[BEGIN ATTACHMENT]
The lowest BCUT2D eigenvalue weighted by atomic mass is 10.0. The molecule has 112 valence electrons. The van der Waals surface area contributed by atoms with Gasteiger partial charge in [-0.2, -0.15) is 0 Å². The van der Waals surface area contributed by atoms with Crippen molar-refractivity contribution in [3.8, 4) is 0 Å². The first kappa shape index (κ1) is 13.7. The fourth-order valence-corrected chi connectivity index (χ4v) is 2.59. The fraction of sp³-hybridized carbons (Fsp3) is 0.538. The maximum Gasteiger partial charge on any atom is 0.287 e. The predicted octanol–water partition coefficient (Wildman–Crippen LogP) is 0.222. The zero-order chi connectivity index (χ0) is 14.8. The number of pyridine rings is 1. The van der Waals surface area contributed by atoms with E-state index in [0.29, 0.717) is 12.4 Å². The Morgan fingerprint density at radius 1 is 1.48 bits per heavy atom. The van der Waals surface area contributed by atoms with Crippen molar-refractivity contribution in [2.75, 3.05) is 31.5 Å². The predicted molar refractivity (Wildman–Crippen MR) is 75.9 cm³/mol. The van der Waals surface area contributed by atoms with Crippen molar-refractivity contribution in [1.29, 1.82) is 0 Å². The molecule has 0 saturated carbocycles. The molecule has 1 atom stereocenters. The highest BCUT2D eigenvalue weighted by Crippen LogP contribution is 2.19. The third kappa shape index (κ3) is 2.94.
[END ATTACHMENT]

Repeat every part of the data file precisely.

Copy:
The lowest BCUT2D eigenvalue weighted by atomic mass is 10.0. The molecule has 112 valence electrons. The van der Waals surface area contributed by atoms with Gasteiger partial charge in [-0.2, -0.15) is 0 Å². The van der Waals surface area contributed by atoms with Crippen molar-refractivity contribution in [3.8, 4) is 0 Å². The first kappa shape index (κ1) is 13.7. The fourth-order valence-corrected chi connectivity index (χ4v) is 2.59. The fraction of sp³-hybridized carbons (Fsp3) is 0.538. The maximum Gasteiger partial charge on any atom is 0.287 e. The predicted octanol–water partition coefficient (Wildman–Crippen LogP) is 0.222. The zero-order chi connectivity index (χ0) is 14.8. The number of pyridine rings is 1. The van der Waals surface area contributed by atoms with E-state index in [0.29, 0.717) is 12.4 Å². The Morgan fingerprint density at radius 1 is 1.48 bits per heavy atom. The van der Waals surface area contributed by atoms with Crippen molar-refractivity contribution in [2.75, 3.05) is 31.5 Å². The predicted molar refractivity (Wildman–Crippen MR) is 75.9 cm³/mol. The van der Waals surface area contributed by atoms with Crippen molar-refractivity contribution in [1.29, 1.82) is 0 Å². The molecule has 0 saturated carbocycles. The molecule has 1 atom stereocenters. The highest BCUT2D eigenvalue weighted by Crippen LogP contribution is 2.19. The third kappa shape index (κ3) is 2.94.